We are currently in the era of entrepreneurship and online content. While some people are building their personal brand, others are focusing on products, services, or communities.
Although this is great, it also means that we have a problem. Namely that the digital space is being flooded with content from various niches, and users find it difficult to choose the content which is most valuable to them. Building a private online community will actually help people connect with the right community or access the right content for their needs.
At first glance, you may wonder whether a membership-only model is a right strategy for your WordPress site. Below, I will give you a few reasons why this can bring value to your community.
Make People Feel Like Insiders
Jonah Berger treats this psychological fact in one of his books, Contagious. He talks about the scarcity of products, the need, and the curiosity of having something that is unavailable.
“Exclusivity is also about availability, but in a different way. Exclusive things are accessible only to people who meet particular criteria. When we think of exclusivity, we tend to think of flashy $20.000 diamond-encrusted Rolexes or hobnobbing in St. Croix with movie stars. But exclusivity isn’t just about money or celebrity. It’s also about knowledge. Knowing certain information or being connected to people who do.”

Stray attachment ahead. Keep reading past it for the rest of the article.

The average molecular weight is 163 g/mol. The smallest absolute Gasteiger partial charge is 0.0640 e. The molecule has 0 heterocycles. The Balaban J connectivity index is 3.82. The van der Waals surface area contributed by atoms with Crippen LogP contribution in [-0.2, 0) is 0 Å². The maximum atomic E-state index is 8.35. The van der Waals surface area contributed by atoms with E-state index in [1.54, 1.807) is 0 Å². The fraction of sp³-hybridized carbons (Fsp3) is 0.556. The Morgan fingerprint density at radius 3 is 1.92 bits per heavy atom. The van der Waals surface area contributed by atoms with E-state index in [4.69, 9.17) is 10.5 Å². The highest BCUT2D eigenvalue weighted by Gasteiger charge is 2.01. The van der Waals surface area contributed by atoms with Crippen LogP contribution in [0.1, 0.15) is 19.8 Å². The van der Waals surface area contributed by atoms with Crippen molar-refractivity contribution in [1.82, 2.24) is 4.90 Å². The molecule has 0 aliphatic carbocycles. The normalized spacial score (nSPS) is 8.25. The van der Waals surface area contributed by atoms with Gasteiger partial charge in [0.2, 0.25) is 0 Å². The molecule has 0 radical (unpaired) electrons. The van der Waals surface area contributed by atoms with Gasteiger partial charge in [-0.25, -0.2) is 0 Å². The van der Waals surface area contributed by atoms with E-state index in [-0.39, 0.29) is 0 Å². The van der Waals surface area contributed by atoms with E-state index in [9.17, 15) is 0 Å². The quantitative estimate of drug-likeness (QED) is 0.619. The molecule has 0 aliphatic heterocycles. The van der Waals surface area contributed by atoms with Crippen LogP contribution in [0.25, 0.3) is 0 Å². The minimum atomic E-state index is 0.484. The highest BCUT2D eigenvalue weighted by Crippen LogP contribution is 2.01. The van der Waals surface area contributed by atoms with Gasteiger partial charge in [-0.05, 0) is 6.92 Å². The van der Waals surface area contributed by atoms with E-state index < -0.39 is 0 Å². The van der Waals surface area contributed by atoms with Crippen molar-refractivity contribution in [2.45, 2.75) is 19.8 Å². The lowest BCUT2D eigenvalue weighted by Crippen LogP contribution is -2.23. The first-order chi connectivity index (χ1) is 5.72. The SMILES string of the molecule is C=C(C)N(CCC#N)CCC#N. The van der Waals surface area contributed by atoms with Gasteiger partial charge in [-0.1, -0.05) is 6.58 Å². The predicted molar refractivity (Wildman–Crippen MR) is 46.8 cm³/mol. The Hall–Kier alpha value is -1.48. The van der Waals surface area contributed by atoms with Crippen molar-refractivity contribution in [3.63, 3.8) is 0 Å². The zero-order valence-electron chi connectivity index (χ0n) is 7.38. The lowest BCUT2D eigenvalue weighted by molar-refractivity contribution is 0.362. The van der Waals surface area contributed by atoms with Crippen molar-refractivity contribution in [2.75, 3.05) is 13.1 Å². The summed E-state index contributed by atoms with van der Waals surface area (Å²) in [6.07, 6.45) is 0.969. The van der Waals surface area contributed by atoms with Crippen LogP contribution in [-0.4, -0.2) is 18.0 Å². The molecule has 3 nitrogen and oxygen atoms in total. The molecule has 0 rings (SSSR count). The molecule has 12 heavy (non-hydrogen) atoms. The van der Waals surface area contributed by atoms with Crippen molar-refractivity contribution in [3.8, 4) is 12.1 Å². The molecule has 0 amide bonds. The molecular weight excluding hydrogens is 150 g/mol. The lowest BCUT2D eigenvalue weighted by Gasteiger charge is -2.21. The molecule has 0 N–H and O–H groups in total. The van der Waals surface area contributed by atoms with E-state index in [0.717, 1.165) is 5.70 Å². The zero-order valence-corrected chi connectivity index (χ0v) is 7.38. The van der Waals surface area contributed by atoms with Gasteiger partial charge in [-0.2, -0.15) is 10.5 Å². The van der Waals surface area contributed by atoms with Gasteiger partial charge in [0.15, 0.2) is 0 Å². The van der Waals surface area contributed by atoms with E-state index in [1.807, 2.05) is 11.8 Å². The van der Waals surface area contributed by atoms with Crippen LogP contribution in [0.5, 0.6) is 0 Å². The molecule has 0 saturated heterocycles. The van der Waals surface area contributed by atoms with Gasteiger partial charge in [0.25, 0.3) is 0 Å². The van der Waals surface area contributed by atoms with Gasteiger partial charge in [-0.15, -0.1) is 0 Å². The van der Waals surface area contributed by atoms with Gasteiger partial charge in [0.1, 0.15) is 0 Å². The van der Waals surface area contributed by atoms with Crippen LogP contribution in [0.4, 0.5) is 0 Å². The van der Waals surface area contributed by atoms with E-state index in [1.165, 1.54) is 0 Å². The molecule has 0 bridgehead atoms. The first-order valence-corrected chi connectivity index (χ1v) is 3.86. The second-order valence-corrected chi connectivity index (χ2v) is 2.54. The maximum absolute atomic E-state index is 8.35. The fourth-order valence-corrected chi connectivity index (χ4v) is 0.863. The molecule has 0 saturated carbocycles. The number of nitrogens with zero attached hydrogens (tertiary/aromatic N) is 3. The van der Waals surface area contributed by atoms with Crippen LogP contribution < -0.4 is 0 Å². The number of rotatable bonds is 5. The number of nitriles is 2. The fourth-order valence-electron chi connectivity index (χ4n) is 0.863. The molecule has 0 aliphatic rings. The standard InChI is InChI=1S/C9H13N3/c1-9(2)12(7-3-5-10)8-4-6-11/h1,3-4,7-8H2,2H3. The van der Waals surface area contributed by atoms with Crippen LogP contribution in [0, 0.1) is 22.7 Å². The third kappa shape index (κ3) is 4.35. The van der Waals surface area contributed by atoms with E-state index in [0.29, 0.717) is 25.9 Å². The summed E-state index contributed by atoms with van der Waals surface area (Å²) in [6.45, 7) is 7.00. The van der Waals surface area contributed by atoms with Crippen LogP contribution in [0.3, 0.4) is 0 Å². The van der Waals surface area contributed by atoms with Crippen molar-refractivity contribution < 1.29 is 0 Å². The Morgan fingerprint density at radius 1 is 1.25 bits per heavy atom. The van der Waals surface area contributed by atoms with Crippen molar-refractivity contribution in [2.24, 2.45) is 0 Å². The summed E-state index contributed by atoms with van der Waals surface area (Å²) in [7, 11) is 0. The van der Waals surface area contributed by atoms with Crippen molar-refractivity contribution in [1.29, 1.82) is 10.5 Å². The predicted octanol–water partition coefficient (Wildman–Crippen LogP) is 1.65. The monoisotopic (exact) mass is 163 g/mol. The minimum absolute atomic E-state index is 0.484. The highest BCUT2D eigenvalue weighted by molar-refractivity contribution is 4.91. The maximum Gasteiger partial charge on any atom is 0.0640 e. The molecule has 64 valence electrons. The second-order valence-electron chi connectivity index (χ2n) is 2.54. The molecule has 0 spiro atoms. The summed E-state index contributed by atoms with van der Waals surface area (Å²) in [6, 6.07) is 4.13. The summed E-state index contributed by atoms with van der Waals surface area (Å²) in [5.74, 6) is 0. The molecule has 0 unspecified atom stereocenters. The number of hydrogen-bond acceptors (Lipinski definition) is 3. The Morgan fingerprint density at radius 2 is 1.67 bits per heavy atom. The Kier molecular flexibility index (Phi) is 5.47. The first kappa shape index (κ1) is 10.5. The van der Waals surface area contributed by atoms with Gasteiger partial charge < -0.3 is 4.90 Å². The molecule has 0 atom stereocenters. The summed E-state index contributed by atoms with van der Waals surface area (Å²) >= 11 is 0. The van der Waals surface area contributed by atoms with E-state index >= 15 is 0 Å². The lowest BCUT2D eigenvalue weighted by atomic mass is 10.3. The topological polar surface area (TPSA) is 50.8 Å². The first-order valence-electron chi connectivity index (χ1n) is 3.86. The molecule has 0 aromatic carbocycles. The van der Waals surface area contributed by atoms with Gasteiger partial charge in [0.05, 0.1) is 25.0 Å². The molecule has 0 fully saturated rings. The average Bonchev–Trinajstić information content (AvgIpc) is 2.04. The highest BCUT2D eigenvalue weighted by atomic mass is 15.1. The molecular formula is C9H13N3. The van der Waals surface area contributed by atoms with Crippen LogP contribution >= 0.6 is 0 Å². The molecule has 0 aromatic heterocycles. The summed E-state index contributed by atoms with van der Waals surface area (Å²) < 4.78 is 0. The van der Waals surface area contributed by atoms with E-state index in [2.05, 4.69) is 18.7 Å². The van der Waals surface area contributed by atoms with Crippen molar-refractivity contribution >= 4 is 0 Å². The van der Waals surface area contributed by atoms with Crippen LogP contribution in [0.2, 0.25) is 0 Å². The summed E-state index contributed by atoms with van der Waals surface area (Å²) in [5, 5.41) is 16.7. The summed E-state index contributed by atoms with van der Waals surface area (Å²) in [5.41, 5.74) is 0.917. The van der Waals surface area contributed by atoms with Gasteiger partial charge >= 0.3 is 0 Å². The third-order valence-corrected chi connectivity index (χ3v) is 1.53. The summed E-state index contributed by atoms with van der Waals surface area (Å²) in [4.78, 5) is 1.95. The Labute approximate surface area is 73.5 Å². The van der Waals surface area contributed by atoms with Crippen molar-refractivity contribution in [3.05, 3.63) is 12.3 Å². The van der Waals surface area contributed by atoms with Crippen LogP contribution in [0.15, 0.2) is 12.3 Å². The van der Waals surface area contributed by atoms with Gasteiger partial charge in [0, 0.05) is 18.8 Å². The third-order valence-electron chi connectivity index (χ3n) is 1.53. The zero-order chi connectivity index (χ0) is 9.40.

High-Quality Content that People Will Pay For
Having a successful paid membership community is different from setting up a blog. It may be more difficult to build, but it can create a strong community for your audience. One successful example of building a paid membership community is The altMBA of Seth Godin, an online leadership, and management workshop that constantly connects digital specialists from around the world.
This online community includes writing projects, exchange messages with other students, mentors, and group discussions along with the workshop. So, it needed a private place to connect all the enrolled students.
Create a Paid Membership Community
Now, to start building your paid membership community in WordPress, the quickest and easy solution is to install a membership plugin. This will help you to set all the details needed, such as membership, subscriptions, content restriction, member management, payment management, and a few others.
I know that every owner has his own way of structuring information, payments, and access to content. That’s why I will try to structure the information into actionable steps, in such a way that makes it easy to understand.
In this tutorial, we will be using Paid Member Subscriptions, a membership plugin developed by Cozmoslabs. This plugin has a simple approach to help you set up your membership community, by using shortcodes.